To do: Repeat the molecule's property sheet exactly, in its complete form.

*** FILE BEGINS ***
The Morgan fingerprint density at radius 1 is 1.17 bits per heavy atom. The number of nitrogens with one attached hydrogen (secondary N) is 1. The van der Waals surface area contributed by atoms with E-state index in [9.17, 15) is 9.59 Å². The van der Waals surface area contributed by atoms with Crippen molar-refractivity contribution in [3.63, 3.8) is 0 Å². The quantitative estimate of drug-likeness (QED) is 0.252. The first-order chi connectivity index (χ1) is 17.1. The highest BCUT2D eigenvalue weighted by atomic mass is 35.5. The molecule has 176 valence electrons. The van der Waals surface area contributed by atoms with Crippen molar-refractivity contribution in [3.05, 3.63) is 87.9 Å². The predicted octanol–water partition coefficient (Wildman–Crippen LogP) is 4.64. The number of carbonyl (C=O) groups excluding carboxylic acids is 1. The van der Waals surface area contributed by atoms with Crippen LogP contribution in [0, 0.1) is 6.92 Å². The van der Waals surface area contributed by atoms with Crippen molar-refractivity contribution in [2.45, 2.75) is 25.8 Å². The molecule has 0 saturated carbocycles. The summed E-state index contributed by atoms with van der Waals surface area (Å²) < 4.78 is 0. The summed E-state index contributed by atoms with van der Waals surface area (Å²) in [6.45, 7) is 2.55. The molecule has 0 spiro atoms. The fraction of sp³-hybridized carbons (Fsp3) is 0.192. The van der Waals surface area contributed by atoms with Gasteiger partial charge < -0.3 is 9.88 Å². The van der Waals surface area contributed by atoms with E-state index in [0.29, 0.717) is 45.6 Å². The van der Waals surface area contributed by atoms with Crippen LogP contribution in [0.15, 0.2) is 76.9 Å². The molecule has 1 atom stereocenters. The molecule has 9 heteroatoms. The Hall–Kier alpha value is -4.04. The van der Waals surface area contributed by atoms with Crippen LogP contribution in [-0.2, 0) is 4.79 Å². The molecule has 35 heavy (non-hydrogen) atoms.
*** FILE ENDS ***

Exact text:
The Morgan fingerprint density at radius 1 is 1.17 bits per heavy atom. The number of nitrogens with one attached hydrogen (secondary N) is 1. The van der Waals surface area contributed by atoms with E-state index in [9.17, 15) is 9.59 Å². The van der Waals surface area contributed by atoms with Crippen molar-refractivity contribution in [3.63, 3.8) is 0 Å². The quantitative estimate of drug-likeness (QED) is 0.252. The first-order chi connectivity index (χ1) is 17.1. The highest BCUT2D eigenvalue weighted by atomic mass is 35.5. The molecule has 176 valence electrons. The van der Waals surface area contributed by atoms with Crippen molar-refractivity contribution in [3.05, 3.63) is 87.9 Å². The predicted octanol–water partition coefficient (Wildman–Crippen LogP) is 4.64. The number of carbonyl (C=O) groups excluding carboxylic acids is 1. The van der Waals surface area contributed by atoms with Crippen LogP contribution in [0, 0.1) is 6.92 Å². The van der Waals surface area contributed by atoms with Crippen molar-refractivity contribution in [2.45, 2.75) is 25.8 Å². The molecule has 0 saturated carbocycles. The summed E-state index contributed by atoms with van der Waals surface area (Å²) < 4.78 is 0. The summed E-state index contributed by atoms with van der Waals surface area (Å²) in [6.45, 7) is 2.55. The molecule has 0 spiro atoms. The fraction of sp³-hybridized carbons (Fsp3) is 0.192. The van der Waals surface area contributed by atoms with Gasteiger partial charge < -0.3 is 9.88 Å². The van der Waals surface area contributed by atoms with E-state index in [0.29, 0.717) is 45.6 Å². The van der Waals surface area contributed by atoms with Crippen LogP contribution in [0.15, 0.2) is 76.9 Å². The molecule has 1 atom stereocenters. The molecule has 9 heteroatoms. The Hall–Kier alpha value is -4.04. The van der Waals surface area contributed by atoms with Crippen LogP contribution in [-0.2, 0) is 4.79 Å². The molecule has 35 heavy (non-hydrogen) atoms.